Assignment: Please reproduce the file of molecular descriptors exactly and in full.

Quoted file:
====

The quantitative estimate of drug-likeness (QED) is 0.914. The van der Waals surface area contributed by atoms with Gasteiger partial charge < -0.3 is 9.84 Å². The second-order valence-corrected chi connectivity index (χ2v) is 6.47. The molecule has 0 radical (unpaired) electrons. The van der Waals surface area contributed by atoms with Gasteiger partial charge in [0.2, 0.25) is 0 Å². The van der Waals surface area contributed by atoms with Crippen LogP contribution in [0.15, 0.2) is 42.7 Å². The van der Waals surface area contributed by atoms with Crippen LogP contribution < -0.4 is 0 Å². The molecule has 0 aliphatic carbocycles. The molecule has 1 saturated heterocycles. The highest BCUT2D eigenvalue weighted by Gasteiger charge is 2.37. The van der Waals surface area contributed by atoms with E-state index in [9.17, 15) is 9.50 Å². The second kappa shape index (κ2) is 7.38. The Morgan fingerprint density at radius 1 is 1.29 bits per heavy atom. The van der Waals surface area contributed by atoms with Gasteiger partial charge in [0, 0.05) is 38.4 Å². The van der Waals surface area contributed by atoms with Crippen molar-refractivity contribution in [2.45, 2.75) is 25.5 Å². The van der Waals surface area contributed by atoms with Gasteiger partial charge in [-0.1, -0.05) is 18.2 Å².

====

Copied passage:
The quantitative estimate of drug-likeness (QED) is 0.914. The van der Waals surface area contributed by atoms with Gasteiger partial charge < -0.3 is 9.84 Å². The second-order valence-corrected chi connectivity index (χ2v) is 6.47. The molecule has 0 radical (unpaired) electrons. The van der Waals surface area contributed by atoms with Gasteiger partial charge in [0.2, 0.25) is 0 Å². The van der Waals surface area contributed by atoms with Crippen LogP contribution in [0.15, 0.2) is 42.7 Å². The van der Waals surface area contributed by atoms with Crippen LogP contribution < -0.4 is 0 Å². The molecule has 0 aliphatic carbocycles. The molecule has 1 saturated heterocycles. The highest BCUT2D eigenvalue weighted by Gasteiger charge is 2.37. The van der Waals surface area contributed by atoms with E-state index in [9.17, 15) is 9.50 Å². The second kappa shape index (κ2) is 7.38. The Morgan fingerprint density at radius 1 is 1.29 bits per heavy atom. The van der Waals surface area contributed by atoms with Gasteiger partial charge in [0, 0.05) is 38.4 Å². The van der Waals surface area contributed by atoms with Crippen molar-refractivity contribution in [2.45, 2.75) is 25.5 Å². The van der Waals surface area contributed by atoms with Gasteiger partial charge in [-0.1, -0.05) is 18.2 Å².